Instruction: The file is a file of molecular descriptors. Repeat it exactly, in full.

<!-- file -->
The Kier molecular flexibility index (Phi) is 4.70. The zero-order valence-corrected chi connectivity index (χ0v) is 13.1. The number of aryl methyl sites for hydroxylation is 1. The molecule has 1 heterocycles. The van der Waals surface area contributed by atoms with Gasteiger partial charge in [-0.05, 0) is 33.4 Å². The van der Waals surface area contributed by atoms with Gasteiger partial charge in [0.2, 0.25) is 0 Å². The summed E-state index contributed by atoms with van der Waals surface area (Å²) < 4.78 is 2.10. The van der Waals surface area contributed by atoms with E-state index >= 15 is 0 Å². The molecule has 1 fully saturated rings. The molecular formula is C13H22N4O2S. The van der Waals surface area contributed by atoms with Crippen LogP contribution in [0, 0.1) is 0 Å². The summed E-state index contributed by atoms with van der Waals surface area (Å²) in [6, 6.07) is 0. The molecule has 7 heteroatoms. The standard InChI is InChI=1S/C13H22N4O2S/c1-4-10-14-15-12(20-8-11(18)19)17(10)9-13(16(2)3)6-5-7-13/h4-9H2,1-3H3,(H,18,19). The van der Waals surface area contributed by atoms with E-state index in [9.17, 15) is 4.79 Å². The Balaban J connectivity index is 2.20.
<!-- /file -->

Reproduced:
The Kier molecular flexibility index (Phi) is 4.70. The zero-order valence-corrected chi connectivity index (χ0v) is 13.1. The number of aryl methyl sites for hydroxylation is 1. The molecule has 1 heterocycles. The van der Waals surface area contributed by atoms with Gasteiger partial charge in [-0.05, 0) is 33.4 Å². The van der Waals surface area contributed by atoms with Gasteiger partial charge in [0.2, 0.25) is 0 Å². The summed E-state index contributed by atoms with van der Waals surface area (Å²) < 4.78 is 2.10. The van der Waals surface area contributed by atoms with E-state index >= 15 is 0 Å². The molecule has 1 fully saturated rings. The molecular formula is C13H22N4O2S. The van der Waals surface area contributed by atoms with Crippen LogP contribution in [0, 0.1) is 0 Å². The summed E-state index contributed by atoms with van der Waals surface area (Å²) in [6, 6.07) is 0. The molecule has 7 heteroatoms. The standard InChI is InChI=1S/C13H22N4O2S/c1-4-10-14-15-12(20-8-11(18)19)17(10)9-13(16(2)3)6-5-7-13/h4-9H2,1-3H3,(H,18,19). The van der Waals surface area contributed by atoms with E-state index in [9.17, 15) is 4.79 Å². The Balaban J connectivity index is 2.20.